Local food is just a little more expensive and most people just don’t care about whether they are eating local food. How do you really engage people to care about local food? How do we make a distinction that people would care about between organic and local, to understand that organic may not be regeneratively produced or distributed while a local food product that is not organic may be. The larger organic farms out of state can realize the economies of scale and can compete against the biodynamic farm or smaller organic local producers.
When the Chefs' Consortium does an event we promote local agriculture and food. We will have a card on the table that talks about where the food comes from but often people don’t care about it. They may like knowing that they are eating a Hudson Valley farm-to-table meal but they are not as concerned to know what farm in the Hudson Valley the food is coming from. You have foodies who care and sometimes you don’t. The engagement isn’t always there.
I have become jaded over the years, knowing people will not spend more for a locally produced product, one that is better and more delicious, where the quality is awesome. I don’t know how you change opinion about that. Local produce is more nutritionally dense, it is fresher, economically it is supporting the local economy and it is supporting the environmental.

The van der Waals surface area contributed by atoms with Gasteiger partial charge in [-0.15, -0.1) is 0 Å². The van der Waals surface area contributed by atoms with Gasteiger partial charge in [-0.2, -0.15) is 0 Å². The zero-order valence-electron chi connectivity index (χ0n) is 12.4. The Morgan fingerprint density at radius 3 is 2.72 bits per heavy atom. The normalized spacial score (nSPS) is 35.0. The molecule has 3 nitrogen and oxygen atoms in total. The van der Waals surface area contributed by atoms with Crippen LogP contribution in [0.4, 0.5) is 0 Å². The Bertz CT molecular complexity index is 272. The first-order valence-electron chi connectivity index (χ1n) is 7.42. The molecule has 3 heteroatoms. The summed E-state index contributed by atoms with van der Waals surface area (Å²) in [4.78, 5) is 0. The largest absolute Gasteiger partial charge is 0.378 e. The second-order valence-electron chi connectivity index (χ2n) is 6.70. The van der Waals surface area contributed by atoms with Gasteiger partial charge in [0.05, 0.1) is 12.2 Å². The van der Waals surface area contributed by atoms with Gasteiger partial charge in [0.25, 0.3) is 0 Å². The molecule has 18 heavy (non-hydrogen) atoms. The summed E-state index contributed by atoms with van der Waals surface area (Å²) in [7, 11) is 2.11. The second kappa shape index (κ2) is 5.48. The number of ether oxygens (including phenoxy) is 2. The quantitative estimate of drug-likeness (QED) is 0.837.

Noah’s suggestions on how to overcome barriers to local meat procurement:
Retail butchers could be points of wholesale distribution. If they are already working with local farmers isn’t there an opportunity to connect with chefs and institutional buyers?
A big challenge is educating chefs to change their outlooks on how to use different parts of the animal to prepare food. A lot of people in my network are great at that. No longer do we just look at serving beef tenderloin, because after all there are only two in an animal. Now we are focusing on using the whole animal—the stew meat, the briskets, the shanks.